by George Strobel, Forbes Financial Council Member
Environmental, social responsibility and good governance (“ESG”) standards for business conduct continue to rise in importance as a result of the economic chaos and human suffering caused by the Covid-19 pandemic. While companies are developing more comprehensive criteria, the standards are far from consistent. The reasons for the inconsistencies are numerous, but of greatest concern is the bias of ratings and the lack of public disclosure about the criteria and standards used in making those ratings.
Consequently, unlike financial information reporting, which has relatively standardized, disseminated and objective criteria, the information provided to ratings agencies varies widely by company and lacks verifiability. Even worse, the basis used for evaluating this information is secretly maintained and lacks peer or public review. The result is that the investing public is provided ratings scorecards that are at best inconsistent, subjective and nonverifiable. At worst, the ratings mislead the investing public. The SEC has made note of these failings in its investigation of purported “ESG” focused funds.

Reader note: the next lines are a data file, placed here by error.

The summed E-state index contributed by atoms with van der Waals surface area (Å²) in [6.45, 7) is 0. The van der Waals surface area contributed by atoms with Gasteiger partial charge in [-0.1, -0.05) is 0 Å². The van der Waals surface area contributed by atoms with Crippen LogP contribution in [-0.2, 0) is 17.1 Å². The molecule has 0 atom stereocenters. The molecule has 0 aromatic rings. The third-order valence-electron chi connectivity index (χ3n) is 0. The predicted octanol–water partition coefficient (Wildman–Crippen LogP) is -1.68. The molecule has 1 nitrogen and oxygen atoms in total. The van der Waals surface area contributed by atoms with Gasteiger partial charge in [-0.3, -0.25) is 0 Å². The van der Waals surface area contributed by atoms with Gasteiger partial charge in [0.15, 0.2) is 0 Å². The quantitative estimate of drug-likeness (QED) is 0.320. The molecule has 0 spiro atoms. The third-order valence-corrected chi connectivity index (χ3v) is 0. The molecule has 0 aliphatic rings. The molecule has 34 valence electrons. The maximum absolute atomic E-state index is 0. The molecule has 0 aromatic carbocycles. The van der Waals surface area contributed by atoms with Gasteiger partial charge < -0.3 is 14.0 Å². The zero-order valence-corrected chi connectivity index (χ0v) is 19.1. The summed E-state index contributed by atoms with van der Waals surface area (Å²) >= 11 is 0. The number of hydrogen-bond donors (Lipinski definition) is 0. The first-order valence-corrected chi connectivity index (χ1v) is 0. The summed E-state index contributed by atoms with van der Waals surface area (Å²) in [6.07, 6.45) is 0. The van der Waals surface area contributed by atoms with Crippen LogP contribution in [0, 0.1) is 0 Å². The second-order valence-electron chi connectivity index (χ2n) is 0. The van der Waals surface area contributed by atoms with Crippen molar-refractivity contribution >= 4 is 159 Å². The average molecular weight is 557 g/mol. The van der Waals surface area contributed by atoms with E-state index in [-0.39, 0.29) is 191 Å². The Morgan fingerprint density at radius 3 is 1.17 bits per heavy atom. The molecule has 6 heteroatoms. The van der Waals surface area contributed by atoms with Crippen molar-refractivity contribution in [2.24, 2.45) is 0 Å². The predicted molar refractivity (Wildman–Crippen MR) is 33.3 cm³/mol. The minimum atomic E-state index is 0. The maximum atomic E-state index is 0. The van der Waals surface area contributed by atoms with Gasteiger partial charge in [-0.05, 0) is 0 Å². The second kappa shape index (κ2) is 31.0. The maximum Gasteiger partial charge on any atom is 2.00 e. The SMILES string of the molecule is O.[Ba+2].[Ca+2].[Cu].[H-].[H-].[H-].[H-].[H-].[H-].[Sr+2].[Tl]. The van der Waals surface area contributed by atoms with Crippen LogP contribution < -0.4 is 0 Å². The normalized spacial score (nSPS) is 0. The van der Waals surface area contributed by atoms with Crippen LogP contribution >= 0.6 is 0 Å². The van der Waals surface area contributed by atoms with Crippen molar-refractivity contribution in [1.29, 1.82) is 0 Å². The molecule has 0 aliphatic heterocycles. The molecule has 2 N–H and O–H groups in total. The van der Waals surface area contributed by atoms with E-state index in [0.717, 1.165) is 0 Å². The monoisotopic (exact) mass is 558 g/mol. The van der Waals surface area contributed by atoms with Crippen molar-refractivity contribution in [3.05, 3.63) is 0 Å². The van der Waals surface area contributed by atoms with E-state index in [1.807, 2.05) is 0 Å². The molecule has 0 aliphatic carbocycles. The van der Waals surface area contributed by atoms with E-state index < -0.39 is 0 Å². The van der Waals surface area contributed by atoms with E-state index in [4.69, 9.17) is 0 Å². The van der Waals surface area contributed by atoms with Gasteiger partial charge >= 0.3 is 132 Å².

One positive outcome of the pandemic is the increased focus on social and governance factors.
Given the desire for more balanced ESG reporting, now should also be the time for the generation of a more functional ESG rating framework. That requires the adoption of objective standards among ratings agencies. By implication, that means subjective criteria and evaluations must play a reduced role in the final ratings report. The objective is for thepublic to have access to the standardized ESG reports, the outcomes of which are not dependent on the firm preparing the report. The goal would be to move far closer to what investors receive in the financial reporting world where the results of a financial audit are not dependent on whether it is prepared by a global auditing firm. The same cannot be said for today’s ESG reporting.